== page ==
Adam and Gaia


Well I had a lovely lady wife, I cannot that deny

With hair as soft as spider’s silk and honey in her song

But it appears that destiny and me have gone far wrong

For as you’ll hear in coming verse; away from me she flies.


It started with a suppertime aglow with candlelight

The fire in her eyes did burn; I carried her to bed

Her river swept me off my feet, and from the tide I fled

I pushed her to the iron floor to freeze through th’ wintery night.


Next morn her kiss on bluejay’s wings poured sunlight through my breast

She asked for my apology as the morning oatmeal stewed

And in a sudden surge of greed, I seized her lips of red

Pulled off her mouth, just like an apple from a tree of flesh.


I wandered to the forest deep to reconstruct my mind

Her lips had crumbled in my hand and seared like earth’s hot blood

The birds were screaming in the trees; I shot the ones I could

No need to say, throughout the day, no peace was ever mine.


At suppertime when I returned to my mouthless maiden fair

Her hair it glowed so golden that I feared some earthly ghost

Had her possessed, and in my best intentions I did send

A bullet right into her head, she crumpled like Autumn.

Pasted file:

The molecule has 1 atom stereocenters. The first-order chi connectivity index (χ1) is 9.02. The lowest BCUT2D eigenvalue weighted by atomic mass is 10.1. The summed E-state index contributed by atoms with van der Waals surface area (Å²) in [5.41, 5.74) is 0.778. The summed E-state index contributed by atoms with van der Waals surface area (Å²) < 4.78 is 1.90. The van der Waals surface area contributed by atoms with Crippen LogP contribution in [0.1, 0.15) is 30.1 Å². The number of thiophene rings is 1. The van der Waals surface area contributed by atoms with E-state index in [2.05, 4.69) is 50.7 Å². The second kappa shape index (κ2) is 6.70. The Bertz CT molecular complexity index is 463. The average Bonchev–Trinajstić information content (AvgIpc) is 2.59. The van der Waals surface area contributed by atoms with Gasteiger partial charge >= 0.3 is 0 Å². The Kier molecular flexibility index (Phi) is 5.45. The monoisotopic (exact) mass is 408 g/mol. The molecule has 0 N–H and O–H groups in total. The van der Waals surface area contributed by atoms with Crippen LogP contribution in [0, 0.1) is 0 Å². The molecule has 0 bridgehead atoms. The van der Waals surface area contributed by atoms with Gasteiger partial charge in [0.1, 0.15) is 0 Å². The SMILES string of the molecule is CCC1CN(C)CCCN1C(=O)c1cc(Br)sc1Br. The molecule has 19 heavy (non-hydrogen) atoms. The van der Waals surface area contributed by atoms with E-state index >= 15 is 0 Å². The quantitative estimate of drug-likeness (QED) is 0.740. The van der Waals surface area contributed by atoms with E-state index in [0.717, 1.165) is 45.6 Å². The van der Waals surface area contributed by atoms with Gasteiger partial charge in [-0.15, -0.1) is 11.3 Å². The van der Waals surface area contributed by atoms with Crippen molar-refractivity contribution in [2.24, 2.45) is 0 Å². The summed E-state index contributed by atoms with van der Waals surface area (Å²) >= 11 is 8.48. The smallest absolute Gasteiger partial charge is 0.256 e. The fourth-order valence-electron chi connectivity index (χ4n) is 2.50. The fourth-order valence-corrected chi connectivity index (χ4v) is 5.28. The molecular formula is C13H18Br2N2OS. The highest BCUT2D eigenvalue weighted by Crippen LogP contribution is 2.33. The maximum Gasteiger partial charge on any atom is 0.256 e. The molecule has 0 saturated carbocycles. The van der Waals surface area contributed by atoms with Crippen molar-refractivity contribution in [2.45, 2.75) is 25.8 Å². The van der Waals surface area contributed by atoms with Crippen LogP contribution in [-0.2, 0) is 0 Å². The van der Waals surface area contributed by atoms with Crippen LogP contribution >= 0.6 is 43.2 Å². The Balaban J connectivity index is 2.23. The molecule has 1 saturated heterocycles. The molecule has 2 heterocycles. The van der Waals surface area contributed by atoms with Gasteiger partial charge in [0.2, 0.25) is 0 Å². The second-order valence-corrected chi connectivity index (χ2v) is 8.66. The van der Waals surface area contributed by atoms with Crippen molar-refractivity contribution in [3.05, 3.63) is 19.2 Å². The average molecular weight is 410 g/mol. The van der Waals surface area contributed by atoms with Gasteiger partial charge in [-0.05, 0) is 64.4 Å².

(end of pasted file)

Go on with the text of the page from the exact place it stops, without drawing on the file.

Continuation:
The pool of blood I had to cross to swim to my sweet love

(Or what was left of her at least, by that point nothing recognizable)

The hail of tears that pounded in my eyes did blind my hands

I reached across to piece together the shattered masterpiece divine, but my hands couldn’t find the right pieces and I was drowning in unidentified liquids and her heart it did fly away on the wings of a silvery sailfin, calling out for a better mate perhaps in Heaven’s ether.

640px-Sunrise_Tharandt_Forstgarten_2005_01_05_P1 (1)

When consciousness returned to me the ground was clean as new

Gone was the bloody ocean and my mangled lady fair

And yet a strange thing happened; there was stillness in the air

Death hung on the horizon with the rising of the moon.


I could not sleep without her arms, my bed was toxic coal

And so I went outside to freeze on the polystyrene lawn

The grass was torn like broken isles, the trees were all but gone

The world it flew from my warring love; now pain is all I know.


The rhythm and tone of this poem is inspired by the haunting folk ballads of Joan Baez, particularly The Lily of the West. The topic is inspired by the strange abusive love between humanity and the earth upon which it depends. I highly recommend reading the section on climate change solutions in the January/February 2016 issue of MIT Technology Review for further necessary anxiety.

Image credits in order of appearance:

By Digital Eye – Own work, CC BY-SA 4.0,

By Henry Mühlpfordt – Own work, CC BY-SA 3.0,

By Yathin S Krishnappa (Own work) [CC BY-SA 3.0 (, via Wikimedia Commons


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